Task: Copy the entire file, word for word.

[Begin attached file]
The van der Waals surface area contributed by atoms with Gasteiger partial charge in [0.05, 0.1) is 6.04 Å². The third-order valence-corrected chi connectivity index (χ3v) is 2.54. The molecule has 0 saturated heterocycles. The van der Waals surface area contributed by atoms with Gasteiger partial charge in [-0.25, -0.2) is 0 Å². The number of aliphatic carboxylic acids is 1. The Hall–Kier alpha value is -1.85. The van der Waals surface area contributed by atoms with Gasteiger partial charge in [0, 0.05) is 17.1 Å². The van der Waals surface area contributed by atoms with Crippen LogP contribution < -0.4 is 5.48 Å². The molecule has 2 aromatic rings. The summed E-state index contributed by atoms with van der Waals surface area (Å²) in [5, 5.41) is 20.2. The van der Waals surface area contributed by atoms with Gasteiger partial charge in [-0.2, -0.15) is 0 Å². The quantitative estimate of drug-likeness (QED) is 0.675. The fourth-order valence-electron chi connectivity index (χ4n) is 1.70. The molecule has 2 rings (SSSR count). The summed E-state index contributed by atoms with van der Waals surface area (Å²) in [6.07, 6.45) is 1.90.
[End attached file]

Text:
The van der Waals surface area contributed by atoms with Gasteiger partial charge in [0.05, 0.1) is 6.04 Å². The third-order valence-corrected chi connectivity index (χ3v) is 2.54. The molecule has 0 saturated heterocycles. The van der Waals surface area contributed by atoms with Gasteiger partial charge in [-0.25, -0.2) is 0 Å². The number of aliphatic carboxylic acids is 1. The Hall–Kier alpha value is -1.85. The van der Waals surface area contributed by atoms with Gasteiger partial charge in [0, 0.05) is 17.1 Å². The van der Waals surface area contributed by atoms with Crippen LogP contribution < -0.4 is 5.48 Å². The molecule has 2 aromatic rings. The summed E-state index contributed by atoms with van der Waals surface area (Å²) in [5, 5.41) is 20.2. The van der Waals surface area contributed by atoms with Gasteiger partial charge in [-0.2, -0.15) is 0 Å². The quantitative estimate of drug-likeness (QED) is 0.675. The fourth-order valence-electron chi connectivity index (χ4n) is 1.70. The molecule has 2 rings (SSSR count). The summed E-state index contributed by atoms with van der Waals surface area (Å²) in [6.07, 6.45) is 1.90.